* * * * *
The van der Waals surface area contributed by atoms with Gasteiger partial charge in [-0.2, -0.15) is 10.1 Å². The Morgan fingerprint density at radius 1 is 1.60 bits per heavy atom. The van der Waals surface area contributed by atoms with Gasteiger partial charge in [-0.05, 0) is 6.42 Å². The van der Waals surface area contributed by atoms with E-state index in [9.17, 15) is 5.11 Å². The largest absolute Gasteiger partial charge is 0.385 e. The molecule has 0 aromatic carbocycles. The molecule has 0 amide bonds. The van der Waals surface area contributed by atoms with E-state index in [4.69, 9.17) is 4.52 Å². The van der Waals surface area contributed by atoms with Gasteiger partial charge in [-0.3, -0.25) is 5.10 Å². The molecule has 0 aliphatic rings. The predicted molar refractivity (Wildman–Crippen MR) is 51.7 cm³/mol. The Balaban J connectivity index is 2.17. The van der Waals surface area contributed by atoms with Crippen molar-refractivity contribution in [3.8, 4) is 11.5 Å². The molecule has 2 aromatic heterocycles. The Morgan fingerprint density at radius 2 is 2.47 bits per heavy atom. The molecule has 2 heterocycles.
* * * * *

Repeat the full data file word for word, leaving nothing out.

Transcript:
The van der Waals surface area contributed by atoms with Gasteiger partial charge in [-0.2, -0.15) is 10.1 Å². The Morgan fingerprint density at radius 1 is 1.60 bits per heavy atom. The van der Waals surface area contributed by atoms with Gasteiger partial charge in [-0.05, 0) is 6.42 Å². The van der Waals surface area contributed by atoms with E-state index in [9.17, 15) is 5.11 Å². The largest absolute Gasteiger partial charge is 0.385 e. The molecule has 0 aromatic carbocycles. The molecule has 0 amide bonds. The van der Waals surface area contributed by atoms with E-state index in [4.69, 9.17) is 4.52 Å². The van der Waals surface area contributed by atoms with Gasteiger partial charge in [-0.3, -0.25) is 5.10 Å². The molecule has 0 aliphatic rings. The predicted molar refractivity (Wildman–Crippen MR) is 51.7 cm³/mol. The Balaban J connectivity index is 2.17. The van der Waals surface area contributed by atoms with Crippen molar-refractivity contribution in [3.8, 4) is 11.5 Å². The molecule has 2 aromatic heterocycles. The Morgan fingerprint density at radius 2 is 2.47 bits per heavy atom. The molecule has 2 heterocycles.